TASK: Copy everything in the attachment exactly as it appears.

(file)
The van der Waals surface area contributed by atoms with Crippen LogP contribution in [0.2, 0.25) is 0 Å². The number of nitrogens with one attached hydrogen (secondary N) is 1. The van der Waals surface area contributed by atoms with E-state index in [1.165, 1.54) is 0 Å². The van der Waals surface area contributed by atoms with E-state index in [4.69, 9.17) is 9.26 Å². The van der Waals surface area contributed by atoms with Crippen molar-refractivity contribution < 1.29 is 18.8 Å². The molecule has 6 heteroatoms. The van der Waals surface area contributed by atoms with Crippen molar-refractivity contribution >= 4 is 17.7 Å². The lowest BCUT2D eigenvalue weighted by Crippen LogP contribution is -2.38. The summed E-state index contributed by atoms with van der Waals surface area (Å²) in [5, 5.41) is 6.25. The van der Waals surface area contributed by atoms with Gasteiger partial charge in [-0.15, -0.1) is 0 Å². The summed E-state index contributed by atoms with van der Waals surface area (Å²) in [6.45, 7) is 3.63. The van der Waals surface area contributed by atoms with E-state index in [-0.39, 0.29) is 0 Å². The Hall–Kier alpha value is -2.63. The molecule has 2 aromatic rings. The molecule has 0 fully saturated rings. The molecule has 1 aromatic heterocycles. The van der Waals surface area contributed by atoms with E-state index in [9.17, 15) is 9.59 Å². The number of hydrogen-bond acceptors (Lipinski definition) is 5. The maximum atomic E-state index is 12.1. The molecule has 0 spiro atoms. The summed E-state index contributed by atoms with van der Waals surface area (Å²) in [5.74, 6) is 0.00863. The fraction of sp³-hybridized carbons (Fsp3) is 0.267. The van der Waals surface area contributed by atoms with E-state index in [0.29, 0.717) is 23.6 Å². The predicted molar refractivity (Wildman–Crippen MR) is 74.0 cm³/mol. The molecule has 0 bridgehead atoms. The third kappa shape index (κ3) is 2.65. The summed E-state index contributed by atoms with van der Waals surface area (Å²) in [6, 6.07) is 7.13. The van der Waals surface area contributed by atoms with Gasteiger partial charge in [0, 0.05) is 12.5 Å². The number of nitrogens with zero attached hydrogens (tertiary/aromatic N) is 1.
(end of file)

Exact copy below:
The van der Waals surface area contributed by atoms with Crippen LogP contribution in [0.2, 0.25) is 0 Å². The number of nitrogens with one attached hydrogen (secondary N) is 1. The van der Waals surface area contributed by atoms with E-state index in [1.165, 1.54) is 0 Å². The van der Waals surface area contributed by atoms with E-state index in [4.69, 9.17) is 9.26 Å². The van der Waals surface area contributed by atoms with Crippen molar-refractivity contribution < 1.29 is 18.8 Å². The molecule has 6 heteroatoms. The van der Waals surface area contributed by atoms with Crippen molar-refractivity contribution >= 4 is 17.7 Å². The lowest BCUT2D eigenvalue weighted by Crippen LogP contribution is -2.38. The summed E-state index contributed by atoms with van der Waals surface area (Å²) in [5, 5.41) is 6.25. The van der Waals surface area contributed by atoms with Gasteiger partial charge in [-0.15, -0.1) is 0 Å². The summed E-state index contributed by atoms with van der Waals surface area (Å²) in [6.45, 7) is 3.63. The van der Waals surface area contributed by atoms with E-state index in [-0.39, 0.29) is 0 Å². The Hall–Kier alpha value is -2.63. The molecule has 2 aromatic rings. The molecule has 0 fully saturated rings. The molecule has 1 aromatic heterocycles. The van der Waals surface area contributed by atoms with E-state index in [9.17, 15) is 9.59 Å². The number of hydrogen-bond acceptors (Lipinski definition) is 5. The maximum atomic E-state index is 12.1. The molecule has 0 spiro atoms. The summed E-state index contributed by atoms with van der Waals surface area (Å²) in [5.74, 6) is 0.00863. The fraction of sp³-hybridized carbons (Fsp3) is 0.267. The van der Waals surface area contributed by atoms with E-state index in [0.29, 0.717) is 23.6 Å². The predicted molar refractivity (Wildman–Crippen MR) is 74.0 cm³/mol. The molecule has 0 bridgehead atoms. The third kappa shape index (κ3) is 2.65. The summed E-state index contributed by atoms with van der Waals surface area (Å²) in [6, 6.07) is 7.13. The van der Waals surface area contributed by atoms with Gasteiger partial charge in [0, 0.05) is 12.5 Å². The number of nitrogens with zero attached hydrogens (tertiary/aromatic N) is 1.